It’s hardly a surprise that air pollution has been shown to increase one’s risk of developing lung cancer.
However, it now appears that living in cities with more polluted air also correlates with a greater risk of dying from breast cancer. Although there are many other cancer-related risk factors associated with living in ‘dirty’ cities (i.e. exposure to other environmental toxins, higher levels of chronic stress, more sedentary lifestyles, less healthful diets, etc.), when researchers exclude as many of these other factors as possible it still seems that air pollution remains an important variable in increasing a breast cancer survivor’s risk of dying from breast cancer.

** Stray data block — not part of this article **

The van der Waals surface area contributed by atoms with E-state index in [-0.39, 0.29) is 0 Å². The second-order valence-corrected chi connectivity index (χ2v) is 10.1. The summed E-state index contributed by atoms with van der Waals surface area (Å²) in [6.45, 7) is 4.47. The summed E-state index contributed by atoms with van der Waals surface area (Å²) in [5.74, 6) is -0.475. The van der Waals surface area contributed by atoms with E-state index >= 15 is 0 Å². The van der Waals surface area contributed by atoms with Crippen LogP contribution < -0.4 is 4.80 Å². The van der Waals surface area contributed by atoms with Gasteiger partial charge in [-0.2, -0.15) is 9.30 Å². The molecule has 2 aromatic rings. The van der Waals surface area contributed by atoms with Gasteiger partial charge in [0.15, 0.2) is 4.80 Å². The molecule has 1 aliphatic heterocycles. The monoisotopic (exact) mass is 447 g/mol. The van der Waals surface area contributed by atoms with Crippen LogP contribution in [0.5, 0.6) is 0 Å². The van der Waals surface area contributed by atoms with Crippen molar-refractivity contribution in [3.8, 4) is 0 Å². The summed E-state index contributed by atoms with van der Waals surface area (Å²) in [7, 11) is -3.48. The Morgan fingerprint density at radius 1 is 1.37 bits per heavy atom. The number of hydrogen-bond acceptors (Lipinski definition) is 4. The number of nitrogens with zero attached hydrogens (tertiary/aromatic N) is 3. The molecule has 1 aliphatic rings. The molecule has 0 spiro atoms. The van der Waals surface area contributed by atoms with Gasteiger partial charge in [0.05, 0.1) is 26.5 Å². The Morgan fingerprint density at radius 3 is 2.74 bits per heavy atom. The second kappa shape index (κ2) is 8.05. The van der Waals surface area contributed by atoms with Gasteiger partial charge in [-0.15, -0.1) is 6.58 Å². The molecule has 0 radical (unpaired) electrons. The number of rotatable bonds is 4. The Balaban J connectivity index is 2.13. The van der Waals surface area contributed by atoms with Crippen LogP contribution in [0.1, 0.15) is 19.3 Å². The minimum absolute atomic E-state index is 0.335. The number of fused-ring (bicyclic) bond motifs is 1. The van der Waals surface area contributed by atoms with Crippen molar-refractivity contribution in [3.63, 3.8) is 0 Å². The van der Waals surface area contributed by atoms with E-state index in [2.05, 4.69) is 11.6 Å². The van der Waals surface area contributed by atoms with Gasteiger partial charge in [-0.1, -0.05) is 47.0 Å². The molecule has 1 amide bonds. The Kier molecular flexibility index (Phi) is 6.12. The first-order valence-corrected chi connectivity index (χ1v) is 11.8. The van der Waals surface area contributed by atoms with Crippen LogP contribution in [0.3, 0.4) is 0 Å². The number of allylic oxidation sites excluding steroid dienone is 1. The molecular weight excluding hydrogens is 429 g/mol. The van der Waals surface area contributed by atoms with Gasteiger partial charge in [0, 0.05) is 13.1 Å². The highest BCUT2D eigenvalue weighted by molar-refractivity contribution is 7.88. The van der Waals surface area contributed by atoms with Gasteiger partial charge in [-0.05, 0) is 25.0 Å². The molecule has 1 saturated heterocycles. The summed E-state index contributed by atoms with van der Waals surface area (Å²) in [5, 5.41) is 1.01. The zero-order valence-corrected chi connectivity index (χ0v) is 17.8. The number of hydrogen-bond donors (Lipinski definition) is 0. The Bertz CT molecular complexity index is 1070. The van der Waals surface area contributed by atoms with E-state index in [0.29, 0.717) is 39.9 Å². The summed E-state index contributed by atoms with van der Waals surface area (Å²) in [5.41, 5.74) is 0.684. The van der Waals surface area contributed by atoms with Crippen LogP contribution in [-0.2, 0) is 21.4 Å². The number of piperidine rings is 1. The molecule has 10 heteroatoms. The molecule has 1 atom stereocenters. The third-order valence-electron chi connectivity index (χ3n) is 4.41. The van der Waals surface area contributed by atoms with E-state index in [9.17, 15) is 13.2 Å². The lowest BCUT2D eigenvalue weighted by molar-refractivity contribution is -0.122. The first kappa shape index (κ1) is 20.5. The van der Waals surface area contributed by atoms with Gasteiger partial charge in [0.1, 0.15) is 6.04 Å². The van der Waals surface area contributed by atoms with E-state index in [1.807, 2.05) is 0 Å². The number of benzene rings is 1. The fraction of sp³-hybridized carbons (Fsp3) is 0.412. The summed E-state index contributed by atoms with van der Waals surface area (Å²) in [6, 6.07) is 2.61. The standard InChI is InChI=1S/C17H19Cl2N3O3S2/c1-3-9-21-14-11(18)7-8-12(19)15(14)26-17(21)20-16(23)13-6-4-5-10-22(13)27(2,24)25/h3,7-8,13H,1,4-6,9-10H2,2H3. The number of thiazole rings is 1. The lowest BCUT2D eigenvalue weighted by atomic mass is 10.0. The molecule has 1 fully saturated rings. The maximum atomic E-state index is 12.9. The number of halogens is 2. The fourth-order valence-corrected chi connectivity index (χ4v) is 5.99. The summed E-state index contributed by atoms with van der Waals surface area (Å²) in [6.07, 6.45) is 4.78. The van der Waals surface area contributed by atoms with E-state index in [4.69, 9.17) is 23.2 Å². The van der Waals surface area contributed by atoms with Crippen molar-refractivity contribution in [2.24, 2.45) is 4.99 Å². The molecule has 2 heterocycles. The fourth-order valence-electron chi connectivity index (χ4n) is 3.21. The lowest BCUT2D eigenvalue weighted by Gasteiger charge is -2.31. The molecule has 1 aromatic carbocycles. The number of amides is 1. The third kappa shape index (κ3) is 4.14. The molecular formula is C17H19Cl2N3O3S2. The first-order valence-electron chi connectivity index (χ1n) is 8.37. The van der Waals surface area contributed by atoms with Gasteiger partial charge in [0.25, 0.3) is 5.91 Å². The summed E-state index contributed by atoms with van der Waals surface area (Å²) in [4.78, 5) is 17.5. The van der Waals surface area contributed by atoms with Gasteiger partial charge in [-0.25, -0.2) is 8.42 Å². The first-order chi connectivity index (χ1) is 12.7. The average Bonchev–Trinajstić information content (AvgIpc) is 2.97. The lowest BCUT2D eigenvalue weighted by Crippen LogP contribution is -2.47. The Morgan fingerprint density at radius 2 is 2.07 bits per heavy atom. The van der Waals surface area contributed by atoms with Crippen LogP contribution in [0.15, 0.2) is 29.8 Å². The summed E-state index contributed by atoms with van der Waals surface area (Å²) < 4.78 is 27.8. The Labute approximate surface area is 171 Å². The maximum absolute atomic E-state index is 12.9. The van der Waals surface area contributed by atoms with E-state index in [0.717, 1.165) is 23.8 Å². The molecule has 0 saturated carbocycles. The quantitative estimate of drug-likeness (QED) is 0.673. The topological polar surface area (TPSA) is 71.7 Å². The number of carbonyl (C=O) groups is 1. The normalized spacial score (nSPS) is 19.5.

A recent study found that breast cancer survivors, who live in cities with higher amounts of air pollution (which the researchers call “particulate matter”), have an increased risk of dying from breast cancer by up to 86%!
Read more about Particle Pollution and your health (American Lung Association)
Learn about Particulate Matter (U.S. Environmental Protection Agency)
Check Your City’s Air Pollution Scores (World Health Organization)